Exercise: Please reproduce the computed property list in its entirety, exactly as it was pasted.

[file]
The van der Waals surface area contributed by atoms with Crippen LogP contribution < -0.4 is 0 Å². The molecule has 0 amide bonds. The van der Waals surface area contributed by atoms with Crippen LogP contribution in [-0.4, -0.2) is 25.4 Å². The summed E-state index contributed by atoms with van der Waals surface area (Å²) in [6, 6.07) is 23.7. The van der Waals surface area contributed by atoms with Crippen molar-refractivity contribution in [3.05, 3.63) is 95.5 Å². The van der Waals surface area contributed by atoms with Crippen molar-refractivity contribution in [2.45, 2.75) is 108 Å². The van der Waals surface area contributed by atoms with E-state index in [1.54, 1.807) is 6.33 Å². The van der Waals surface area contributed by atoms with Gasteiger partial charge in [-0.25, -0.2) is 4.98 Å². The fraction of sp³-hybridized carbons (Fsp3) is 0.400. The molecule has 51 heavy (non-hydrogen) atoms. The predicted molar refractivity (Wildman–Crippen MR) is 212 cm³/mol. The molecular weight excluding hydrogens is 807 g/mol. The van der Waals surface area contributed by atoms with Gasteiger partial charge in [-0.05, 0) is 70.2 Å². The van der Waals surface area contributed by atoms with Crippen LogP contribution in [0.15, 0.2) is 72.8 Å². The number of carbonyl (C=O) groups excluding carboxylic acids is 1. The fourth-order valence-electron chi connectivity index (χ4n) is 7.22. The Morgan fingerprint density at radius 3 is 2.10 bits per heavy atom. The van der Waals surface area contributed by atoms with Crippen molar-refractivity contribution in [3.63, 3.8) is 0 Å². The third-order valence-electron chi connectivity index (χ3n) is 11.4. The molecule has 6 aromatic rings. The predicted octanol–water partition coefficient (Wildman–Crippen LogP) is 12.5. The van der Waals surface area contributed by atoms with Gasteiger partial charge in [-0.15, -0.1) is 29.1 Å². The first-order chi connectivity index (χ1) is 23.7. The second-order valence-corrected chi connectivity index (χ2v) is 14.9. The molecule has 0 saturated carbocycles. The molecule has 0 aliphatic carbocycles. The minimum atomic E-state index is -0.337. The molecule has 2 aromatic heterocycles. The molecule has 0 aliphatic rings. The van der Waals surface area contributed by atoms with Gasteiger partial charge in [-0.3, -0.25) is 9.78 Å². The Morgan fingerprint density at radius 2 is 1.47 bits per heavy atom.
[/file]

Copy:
The van der Waals surface area contributed by atoms with Crippen LogP contribution < -0.4 is 0 Å². The molecule has 0 amide bonds. The van der Waals surface area contributed by atoms with Crippen LogP contribution in [-0.4, -0.2) is 25.4 Å². The summed E-state index contributed by atoms with van der Waals surface area (Å²) in [6, 6.07) is 23.7. The van der Waals surface area contributed by atoms with Crippen molar-refractivity contribution in [3.05, 3.63) is 95.5 Å². The van der Waals surface area contributed by atoms with Crippen molar-refractivity contribution in [2.45, 2.75) is 108 Å². The van der Waals surface area contributed by atoms with E-state index in [1.54, 1.807) is 6.33 Å². The van der Waals surface area contributed by atoms with Gasteiger partial charge in [-0.25, -0.2) is 4.98 Å². The fraction of sp³-hybridized carbons (Fsp3) is 0.400. The molecule has 51 heavy (non-hydrogen) atoms. The predicted molar refractivity (Wildman–Crippen MR) is 212 cm³/mol. The molecular weight excluding hydrogens is 807 g/mol. The van der Waals surface area contributed by atoms with Gasteiger partial charge in [-0.05, 0) is 70.2 Å². The van der Waals surface area contributed by atoms with Crippen LogP contribution in [0.15, 0.2) is 72.8 Å². The number of carbonyl (C=O) groups excluding carboxylic acids is 1. The fourth-order valence-electron chi connectivity index (χ4n) is 7.22. The Morgan fingerprint density at radius 3 is 2.10 bits per heavy atom. The van der Waals surface area contributed by atoms with Crippen molar-refractivity contribution in [3.63, 3.8) is 0 Å². The third-order valence-electron chi connectivity index (χ3n) is 11.4. The molecule has 6 aromatic rings. The predicted octanol–water partition coefficient (Wildman–Crippen LogP) is 12.5. The van der Waals surface area contributed by atoms with Gasteiger partial charge in [-0.15, -0.1) is 29.1 Å². The first-order chi connectivity index (χ1) is 23.7. The second-order valence-corrected chi connectivity index (χ2v) is 14.9. The molecule has 0 saturated carbocycles. The molecule has 0 aliphatic carbocycles. The minimum atomic E-state index is -0.337. The molecule has 2 aromatic heterocycles. The molecule has 0 aliphatic rings. The van der Waals surface area contributed by atoms with Gasteiger partial charge in [-0.3, -0.25) is 9.78 Å². The Morgan fingerprint density at radius 2 is 1.47 bits per heavy atom.